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Rembrandt van Rijn

A self-portrait drawing by Rembrandt depicting the artist leaning on a wall and looking back over his shoulder.

Rembrandt van Rijn. Self-Portrait Leaning on a Stone Sill, 1639. Gift of Stanley Field.

Also known as
Rembrandt Harmensz. van Rijn, Rembrandt Harmenszoon van Rijn, Rembrandt, Rembrandt Harmensz. van Rijn Rembrandt Harmensz. van Rijn, Rembrandt Harmensz. van Rhijn Rembrandt Harmensz. van Rhijn, Rembrandt Harmenszoon van Rijn Rembrandt Harmenszoon van Rijn, Rembrandt van Rijn, Rembrandt Harmenszoon van Rijn, 伦勃朗·哈尔曼松·凡·莱茵
Date of birth
Date of death

A beloved interpreter of the human experience, Rembrandt van Rijn boldly reimagined the language of 17th-century art by combining close observation from life with the artistic theory of the day. The results proclaimed a new level of emotional intensity across all genres. 

Born in Leiden, Rembrandt attended the Latin School there and registered for two years at the city’s university before undertaking his painting apprenticeships. The second of these, with the Amsterdam master Pieter Lastman, introduced him to the latest trends in Italy, which would shape his approach to narrative painting for years to come. Unlike many of his peers, Rembrandt never traveled abroad but worked solely in the Dutch Republic. He promoted his reputation through an innovative and recognizable handling of paint, the creation of a body of compelling and widely circulated prints, and by cultivating knowledgeable connoisseurs internationally.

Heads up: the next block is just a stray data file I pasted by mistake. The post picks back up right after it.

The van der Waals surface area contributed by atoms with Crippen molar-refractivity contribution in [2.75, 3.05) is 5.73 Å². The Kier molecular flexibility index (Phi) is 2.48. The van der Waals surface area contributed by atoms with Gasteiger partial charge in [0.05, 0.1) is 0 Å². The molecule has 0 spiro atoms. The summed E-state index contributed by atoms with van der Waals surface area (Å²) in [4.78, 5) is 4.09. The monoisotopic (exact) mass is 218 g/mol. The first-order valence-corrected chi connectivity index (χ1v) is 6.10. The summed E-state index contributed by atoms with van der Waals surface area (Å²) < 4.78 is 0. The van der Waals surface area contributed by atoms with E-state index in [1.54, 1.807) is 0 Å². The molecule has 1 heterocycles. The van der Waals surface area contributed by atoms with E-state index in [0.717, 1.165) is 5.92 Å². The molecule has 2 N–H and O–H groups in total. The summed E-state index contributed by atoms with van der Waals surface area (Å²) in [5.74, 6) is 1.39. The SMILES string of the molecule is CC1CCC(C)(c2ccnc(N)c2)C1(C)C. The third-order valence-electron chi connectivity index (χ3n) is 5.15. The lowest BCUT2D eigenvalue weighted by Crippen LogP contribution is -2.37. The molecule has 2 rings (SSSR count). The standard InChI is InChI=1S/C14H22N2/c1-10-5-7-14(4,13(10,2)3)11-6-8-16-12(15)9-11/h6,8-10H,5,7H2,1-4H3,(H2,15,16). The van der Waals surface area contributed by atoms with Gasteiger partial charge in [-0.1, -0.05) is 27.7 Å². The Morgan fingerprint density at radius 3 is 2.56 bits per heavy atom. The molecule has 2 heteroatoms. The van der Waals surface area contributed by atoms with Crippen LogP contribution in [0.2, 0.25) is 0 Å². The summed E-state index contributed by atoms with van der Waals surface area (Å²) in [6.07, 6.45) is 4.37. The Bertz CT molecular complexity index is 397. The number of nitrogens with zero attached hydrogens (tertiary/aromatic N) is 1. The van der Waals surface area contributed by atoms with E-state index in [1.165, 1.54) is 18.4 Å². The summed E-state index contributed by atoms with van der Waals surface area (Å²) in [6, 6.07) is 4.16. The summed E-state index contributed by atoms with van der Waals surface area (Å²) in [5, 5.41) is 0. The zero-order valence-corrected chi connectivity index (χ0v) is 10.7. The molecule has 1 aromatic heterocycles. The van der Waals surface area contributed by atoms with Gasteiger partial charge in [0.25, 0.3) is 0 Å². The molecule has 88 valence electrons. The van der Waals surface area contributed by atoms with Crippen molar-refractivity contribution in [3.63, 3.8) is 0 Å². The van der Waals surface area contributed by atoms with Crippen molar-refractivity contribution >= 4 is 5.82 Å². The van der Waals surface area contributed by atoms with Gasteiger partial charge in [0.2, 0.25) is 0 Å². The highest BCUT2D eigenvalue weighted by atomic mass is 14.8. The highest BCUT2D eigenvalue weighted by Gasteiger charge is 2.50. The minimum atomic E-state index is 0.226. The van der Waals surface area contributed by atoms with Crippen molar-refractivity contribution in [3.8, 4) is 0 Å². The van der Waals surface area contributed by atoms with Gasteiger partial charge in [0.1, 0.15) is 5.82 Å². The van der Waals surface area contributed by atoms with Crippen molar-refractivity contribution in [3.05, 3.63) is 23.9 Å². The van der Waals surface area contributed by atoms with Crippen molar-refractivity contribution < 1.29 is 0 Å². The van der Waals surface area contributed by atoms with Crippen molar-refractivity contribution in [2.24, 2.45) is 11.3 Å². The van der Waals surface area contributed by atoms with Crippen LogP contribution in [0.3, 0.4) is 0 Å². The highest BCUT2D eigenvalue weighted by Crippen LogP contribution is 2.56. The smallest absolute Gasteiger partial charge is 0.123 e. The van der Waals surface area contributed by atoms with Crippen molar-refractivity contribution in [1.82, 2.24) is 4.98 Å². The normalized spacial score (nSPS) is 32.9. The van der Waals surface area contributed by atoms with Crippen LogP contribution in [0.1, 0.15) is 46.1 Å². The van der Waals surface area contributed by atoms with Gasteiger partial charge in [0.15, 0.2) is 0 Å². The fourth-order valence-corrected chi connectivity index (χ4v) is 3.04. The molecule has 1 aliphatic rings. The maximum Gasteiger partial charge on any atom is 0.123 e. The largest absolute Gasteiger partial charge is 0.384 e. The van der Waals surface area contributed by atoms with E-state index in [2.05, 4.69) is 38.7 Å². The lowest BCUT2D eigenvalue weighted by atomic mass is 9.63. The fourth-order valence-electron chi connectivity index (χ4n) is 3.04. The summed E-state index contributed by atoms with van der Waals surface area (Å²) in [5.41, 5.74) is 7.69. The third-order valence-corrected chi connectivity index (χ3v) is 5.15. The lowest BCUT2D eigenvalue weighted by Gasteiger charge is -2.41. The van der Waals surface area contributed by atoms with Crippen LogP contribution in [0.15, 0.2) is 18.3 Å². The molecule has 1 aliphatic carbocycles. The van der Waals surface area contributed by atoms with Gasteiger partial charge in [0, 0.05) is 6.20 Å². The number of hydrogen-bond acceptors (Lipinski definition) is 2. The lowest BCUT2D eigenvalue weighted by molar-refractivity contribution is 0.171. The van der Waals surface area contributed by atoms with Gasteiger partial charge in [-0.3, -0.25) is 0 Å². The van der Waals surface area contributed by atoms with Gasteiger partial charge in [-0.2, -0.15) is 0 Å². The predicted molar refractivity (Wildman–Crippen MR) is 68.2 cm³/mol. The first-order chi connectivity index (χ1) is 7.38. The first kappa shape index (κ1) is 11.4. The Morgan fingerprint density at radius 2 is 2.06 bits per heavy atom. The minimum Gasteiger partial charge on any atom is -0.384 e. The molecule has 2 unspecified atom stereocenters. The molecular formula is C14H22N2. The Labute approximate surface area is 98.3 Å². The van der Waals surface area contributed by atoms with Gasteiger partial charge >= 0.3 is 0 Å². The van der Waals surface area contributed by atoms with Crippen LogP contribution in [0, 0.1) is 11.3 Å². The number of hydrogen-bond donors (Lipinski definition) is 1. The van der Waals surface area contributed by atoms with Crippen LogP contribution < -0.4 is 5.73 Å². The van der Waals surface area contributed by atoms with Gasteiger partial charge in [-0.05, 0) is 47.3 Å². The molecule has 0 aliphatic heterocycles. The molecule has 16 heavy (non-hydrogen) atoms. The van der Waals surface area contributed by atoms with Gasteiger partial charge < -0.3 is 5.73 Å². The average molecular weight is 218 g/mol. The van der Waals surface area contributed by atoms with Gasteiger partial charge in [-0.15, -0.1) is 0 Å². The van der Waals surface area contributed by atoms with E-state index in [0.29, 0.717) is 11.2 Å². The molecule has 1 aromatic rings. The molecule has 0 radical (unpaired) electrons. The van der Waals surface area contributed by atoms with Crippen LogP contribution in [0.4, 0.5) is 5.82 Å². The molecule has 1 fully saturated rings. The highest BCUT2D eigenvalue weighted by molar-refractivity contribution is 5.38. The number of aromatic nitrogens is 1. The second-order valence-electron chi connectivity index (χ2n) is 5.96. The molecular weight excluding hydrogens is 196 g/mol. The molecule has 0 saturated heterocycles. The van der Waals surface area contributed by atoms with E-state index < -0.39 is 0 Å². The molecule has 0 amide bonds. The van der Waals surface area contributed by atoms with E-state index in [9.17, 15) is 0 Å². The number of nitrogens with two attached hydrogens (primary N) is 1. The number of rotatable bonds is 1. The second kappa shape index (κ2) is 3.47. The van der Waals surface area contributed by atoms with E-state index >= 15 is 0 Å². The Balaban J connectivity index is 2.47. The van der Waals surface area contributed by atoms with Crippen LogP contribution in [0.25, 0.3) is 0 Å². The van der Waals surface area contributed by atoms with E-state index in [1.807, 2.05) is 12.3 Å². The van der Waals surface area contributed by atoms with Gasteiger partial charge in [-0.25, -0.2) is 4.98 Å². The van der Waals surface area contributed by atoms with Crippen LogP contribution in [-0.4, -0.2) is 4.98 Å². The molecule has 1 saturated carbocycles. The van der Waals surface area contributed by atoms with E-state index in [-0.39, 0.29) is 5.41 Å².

Rembrandt’s extraordinary talent was evident early in his career. He likely executed Old Man with a Gold Chainan anchor of the Art Institute’s collection, around the time he moved from Leiden to Amsterdam. The painting reveals the artist’s ability to achieve visual drama through costume, facial expression, and pose, and, as such, it counts among his most elegant character studies. Along with his colleague and competitor Jan Lievens, Rembrandt transformed such studies, which had traditionally been used to refine skills in the workshop, into products for the open market.

Rembrandt achieved his lucid gestures and expressive poses by relentlessly studying the world around him. The Art Institute possesses a magnificent and rare late drawing by the artist, Seated Female Nude, that attests to his unwavering pursuit of nature. Using a number of single but confident lines to define the woman’s form, he articulates her plumpness with a minimal application of wash, not idealizing her form but reveling in its soft contours.

Rembrandt was also celebrated during his lifetime for his intricate etchings, including his Hundred Guilder Print. It reportedly sold for the princely sum of 100 guilders within five years of its creation. Its complex composition teems with dozens of figures from across the social spectrum. The artist’s masterful command of the etched medium produces a microcosm of humankind, unified by a delicate and symbolic light. 

The Art Institute celebrated Rembrandt’s skill as a painter of the human experience in the 2019 exhibition Rembrandt Portraits and highlighted his drawings and prints in the larger context of the 17th century in the 2019–20 exhibition Rubens, Rembrandt, and Drawing in the Golden Age.

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